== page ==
The whole point of objects is to encapsulate similar properties together. If you have about 10 properties and want to use them in your child component, stick with objects.

But in your case, my opinion is to use your second example as it makes the code in the child component simpler.

To the best of both worlds simply destructure those props that you need inside your child component.

Like this:

function InnerComponent({ name, image }) {

If you don't like braces in the arguments do this:

function InnerComponent(props) {
  const { name, image } = props;


Passing multiple props to a child component is the preferred way of passing props to child components. This will help you in tracking the state of the application in the child component. Also, feel free to use the prop-types module. It acts like generics in Java and provides type safety for the props to pass in.


If you aren't making use of all the properties within the object, its better to pass the required properties separately as it can help in performance optimisation when the Child component is a PureComponent of use shouldComponentUpdate. In such a case, only when the props used by the Child component change, its will re-render and not when an unused property from within the object has changed.

However if your are making use of all the properties within the object, it doesn't make much of a difference event if you pass down the object as a props, provided you handle the mutations of the object correctly.


Since JavaScript has no type annotation, the second choice would be much preferable, as mentioned by @mstruebing the code will be more maintainable. However, if you are using TypeScript React (which support type annotation), both choice would be equally clear. But do keep in mind, the first choice promotes tight coupling between views and models, this allows fast development as you don't have to type much; while the second choice might slows down development but you have higher flexibility and tolerance to future changes.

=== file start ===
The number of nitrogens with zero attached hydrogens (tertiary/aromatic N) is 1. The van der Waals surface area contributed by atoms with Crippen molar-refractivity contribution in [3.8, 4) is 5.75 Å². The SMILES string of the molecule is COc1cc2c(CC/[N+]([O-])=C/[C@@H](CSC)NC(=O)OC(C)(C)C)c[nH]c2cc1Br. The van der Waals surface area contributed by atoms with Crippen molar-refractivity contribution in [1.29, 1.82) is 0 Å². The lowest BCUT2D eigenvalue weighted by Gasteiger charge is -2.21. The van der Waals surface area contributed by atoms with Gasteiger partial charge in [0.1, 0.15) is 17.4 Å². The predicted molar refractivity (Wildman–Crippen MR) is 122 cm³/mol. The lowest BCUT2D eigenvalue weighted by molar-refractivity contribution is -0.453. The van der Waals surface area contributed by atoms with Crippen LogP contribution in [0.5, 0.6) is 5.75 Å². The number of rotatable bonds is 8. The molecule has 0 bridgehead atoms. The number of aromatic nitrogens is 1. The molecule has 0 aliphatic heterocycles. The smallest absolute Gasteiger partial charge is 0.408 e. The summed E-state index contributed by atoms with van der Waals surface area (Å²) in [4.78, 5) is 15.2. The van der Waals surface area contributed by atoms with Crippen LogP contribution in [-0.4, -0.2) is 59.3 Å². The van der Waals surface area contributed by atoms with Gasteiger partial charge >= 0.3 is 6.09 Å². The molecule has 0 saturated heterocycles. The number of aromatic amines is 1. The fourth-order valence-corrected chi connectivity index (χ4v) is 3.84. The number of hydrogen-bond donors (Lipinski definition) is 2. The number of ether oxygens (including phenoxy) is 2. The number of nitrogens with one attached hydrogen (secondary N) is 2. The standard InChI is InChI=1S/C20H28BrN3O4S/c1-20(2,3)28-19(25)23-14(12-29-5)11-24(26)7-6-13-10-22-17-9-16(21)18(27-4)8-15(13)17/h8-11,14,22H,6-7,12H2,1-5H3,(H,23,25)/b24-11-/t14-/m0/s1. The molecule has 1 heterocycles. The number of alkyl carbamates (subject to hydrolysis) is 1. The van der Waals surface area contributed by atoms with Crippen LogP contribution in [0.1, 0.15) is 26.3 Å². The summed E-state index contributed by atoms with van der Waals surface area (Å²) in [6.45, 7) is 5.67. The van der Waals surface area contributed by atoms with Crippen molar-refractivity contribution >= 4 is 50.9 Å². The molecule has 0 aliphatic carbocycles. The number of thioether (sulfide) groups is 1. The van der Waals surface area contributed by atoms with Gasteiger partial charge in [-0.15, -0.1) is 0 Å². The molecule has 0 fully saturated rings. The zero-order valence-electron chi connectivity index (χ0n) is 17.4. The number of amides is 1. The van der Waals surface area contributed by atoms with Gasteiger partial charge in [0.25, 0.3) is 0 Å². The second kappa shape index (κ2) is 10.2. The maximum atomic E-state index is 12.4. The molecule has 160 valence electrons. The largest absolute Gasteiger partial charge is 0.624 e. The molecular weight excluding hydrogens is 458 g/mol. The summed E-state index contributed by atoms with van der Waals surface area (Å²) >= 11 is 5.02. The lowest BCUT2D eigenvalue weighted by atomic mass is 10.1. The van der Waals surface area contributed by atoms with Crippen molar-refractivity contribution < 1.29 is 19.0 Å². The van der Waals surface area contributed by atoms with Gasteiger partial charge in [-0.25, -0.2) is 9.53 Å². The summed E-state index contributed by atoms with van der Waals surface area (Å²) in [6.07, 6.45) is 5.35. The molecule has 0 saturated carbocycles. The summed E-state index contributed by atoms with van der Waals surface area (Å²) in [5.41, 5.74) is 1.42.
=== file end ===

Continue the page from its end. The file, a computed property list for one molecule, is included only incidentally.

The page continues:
So, the gauge is: if you favor development speed over flexibility, go for choice 1; if you favor flexibility over development speed, go for choice 2.

Extra notes

Ok, when should we favor development speed over flexibility? Here's my 2 cents.

If your project was meant for short-term usage (for example developing an app just for collecting votes during election), then go for the first choice.

If your project was meant for long-term usage (for example online bank transaction portal), you should go for the second choice.


According to the principle of least privilege, this is a correct way:

<InnerComponent name={} image={object.image} />

This restricts InnerComponent from accidentally modifying original object or accessing properties that aren't intended for it.

Alternatively, properties could be picked from original object and passed as props:

<InnerComponent {...pick(object, 'name', 'image')} />

If there are numerous properties that are tedious to list, there may be single prop that accepts an object:

<InnerComponent object={pick(object, 'name', 'image')} />